• Miami Special Teams – Through its Special Teams programme, the Miami Dolphins NFL team was able to connect a 20,000-plus-strong database of volunteers to deliver some pretty impressive statistics in supporting its local community. This was not a major event legacy, but a sporting team legacy in their community. Why can’t all major sporting teams and sporting federations do this? It included: 1 million meals packed for the elderly in Miami; 20,000-plus volunteers engaged through the programme; providing $5 million in value to the South Florida community; now working with Miami Super Bowl 2020 in the lead-up to such a major event
  • LASEC (Los Angeles Sports and Entertainment Commission) which has started to plan now in 2018 for its volunteer engagement for the Super Bowl in 2022 and National College Championship in 2023. It started small by running volunteer programmes for local events and sporting teams, and is building over the coming years with major sporting championships – all with the core focus of building a volunteering culture in LA and executing major-scale volunteer recruitment in four years’ time.
  • Team London, which is still in operation today following the London 2012 Olympic Games and last year supported the UK’s World Athletics Championships with over 4,000 volunteers. One of Team London’s core objectives is “to support young people into paid employment. Volunteering is a great way for our youth to acquire the soft skills they need. Indeed, 70 per cent of our young volunteers are assessed as work ready, compared to 20 per cent of a normal recruitment pipeline.” These guys set the standard, because they have been supported so strongly by the mayor of London.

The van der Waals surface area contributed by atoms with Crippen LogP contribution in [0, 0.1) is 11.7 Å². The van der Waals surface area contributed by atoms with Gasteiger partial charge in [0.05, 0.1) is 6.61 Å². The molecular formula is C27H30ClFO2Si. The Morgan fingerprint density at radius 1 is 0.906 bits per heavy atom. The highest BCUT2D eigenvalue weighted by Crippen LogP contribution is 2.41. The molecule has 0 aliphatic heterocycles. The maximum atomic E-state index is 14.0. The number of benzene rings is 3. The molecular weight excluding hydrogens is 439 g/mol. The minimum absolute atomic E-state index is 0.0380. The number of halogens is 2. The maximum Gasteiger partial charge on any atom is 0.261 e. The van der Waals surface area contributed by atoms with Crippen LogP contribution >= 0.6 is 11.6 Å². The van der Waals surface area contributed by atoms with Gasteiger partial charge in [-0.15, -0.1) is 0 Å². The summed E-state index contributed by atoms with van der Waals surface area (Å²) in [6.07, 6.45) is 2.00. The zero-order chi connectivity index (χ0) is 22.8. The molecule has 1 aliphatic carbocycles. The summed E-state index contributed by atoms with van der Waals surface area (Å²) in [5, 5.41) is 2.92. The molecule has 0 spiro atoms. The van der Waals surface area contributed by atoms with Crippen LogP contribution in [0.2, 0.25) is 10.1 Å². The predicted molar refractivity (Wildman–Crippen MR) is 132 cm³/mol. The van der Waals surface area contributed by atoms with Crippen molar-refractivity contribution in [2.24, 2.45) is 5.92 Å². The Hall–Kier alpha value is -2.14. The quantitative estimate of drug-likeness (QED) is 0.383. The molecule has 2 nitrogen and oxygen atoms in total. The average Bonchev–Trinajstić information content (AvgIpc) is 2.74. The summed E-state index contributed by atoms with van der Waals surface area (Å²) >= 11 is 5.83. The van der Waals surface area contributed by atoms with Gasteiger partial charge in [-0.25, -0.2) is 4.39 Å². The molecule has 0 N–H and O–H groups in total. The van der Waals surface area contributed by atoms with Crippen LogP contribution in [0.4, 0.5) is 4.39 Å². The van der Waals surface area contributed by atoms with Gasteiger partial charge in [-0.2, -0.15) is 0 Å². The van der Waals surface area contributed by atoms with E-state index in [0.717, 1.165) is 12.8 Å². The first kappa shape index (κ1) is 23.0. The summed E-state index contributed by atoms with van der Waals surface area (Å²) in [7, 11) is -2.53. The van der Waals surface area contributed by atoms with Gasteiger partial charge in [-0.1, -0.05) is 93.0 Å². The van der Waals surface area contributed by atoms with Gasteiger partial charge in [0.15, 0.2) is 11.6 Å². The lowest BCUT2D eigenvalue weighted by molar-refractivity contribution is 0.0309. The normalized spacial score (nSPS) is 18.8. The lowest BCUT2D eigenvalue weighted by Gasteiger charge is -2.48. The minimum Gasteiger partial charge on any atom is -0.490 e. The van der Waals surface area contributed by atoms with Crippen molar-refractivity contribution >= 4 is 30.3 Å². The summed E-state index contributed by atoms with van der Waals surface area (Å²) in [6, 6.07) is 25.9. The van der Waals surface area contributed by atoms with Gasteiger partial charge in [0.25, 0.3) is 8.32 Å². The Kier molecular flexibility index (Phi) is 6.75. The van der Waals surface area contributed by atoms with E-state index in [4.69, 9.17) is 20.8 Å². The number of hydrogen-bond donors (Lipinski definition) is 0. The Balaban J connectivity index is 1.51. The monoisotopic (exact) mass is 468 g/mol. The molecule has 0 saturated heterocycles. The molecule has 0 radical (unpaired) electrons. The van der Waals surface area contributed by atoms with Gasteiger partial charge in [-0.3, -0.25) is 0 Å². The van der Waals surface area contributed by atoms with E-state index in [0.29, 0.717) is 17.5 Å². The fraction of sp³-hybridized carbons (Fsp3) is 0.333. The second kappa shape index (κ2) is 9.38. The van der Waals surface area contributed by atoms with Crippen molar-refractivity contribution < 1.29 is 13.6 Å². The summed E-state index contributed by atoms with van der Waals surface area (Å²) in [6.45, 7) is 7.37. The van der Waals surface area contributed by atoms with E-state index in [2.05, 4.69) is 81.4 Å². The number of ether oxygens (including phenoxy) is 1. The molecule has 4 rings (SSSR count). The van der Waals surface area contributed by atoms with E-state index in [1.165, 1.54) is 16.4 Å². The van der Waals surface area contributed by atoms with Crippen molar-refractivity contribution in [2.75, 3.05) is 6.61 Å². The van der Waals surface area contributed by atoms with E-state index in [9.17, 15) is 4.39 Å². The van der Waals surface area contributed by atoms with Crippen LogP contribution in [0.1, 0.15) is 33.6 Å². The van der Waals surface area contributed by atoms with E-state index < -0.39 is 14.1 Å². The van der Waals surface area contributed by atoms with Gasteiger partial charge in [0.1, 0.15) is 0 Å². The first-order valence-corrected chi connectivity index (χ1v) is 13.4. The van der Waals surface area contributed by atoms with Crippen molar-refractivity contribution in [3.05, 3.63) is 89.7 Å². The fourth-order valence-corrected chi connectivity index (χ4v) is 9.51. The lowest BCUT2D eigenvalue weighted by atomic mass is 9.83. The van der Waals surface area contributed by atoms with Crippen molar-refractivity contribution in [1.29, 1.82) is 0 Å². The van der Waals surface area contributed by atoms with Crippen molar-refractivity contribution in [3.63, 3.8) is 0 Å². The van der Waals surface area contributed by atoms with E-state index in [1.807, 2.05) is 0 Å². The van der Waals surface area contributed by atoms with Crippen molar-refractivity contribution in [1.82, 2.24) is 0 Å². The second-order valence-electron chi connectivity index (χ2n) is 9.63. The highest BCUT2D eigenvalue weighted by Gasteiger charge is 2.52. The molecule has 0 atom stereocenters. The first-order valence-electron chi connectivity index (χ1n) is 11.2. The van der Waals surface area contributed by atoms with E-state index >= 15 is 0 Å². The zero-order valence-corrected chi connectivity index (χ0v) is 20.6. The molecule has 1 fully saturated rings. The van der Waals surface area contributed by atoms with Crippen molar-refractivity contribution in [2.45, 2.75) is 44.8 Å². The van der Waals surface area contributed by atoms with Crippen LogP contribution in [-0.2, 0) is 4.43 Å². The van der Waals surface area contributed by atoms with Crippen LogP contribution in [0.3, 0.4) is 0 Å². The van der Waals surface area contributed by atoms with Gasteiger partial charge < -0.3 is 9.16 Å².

The above-mentioned organisations all share a common goal of helping both their wider community and the individuals that volunteer for them. Below are three key learnings from these organisations that should help hosting cities take a step closer to engaging a volunteer community for event time and beyond to create a truly successful workforce legacy.

Three key learnings

  1. Don’t wait until your event to create the workforce legacy, but build up slowly, so the volunteer culture is engrained in your community and the transition to legacy is natural and not forced.
  2. Pre-plan what the legacy looks like, who your volunteer workforce will support in your community and what your volunteers want to get out of your programme. It is crucial to include your volunteers in this decision-making process. As any workforce manager knows, your volunteers will always let you know! As part of this planning it is important that your legacy programme encompasses other benefits, such as access to training and development opportunities.
  3. Work together with volunteering programmes in your city to create a common goal of ‘giving back’ to the community. Just like the Miami Special teams, give a centralized solution to your city, compared to minority groups all aiming for a similar outcome. Strength in numbers!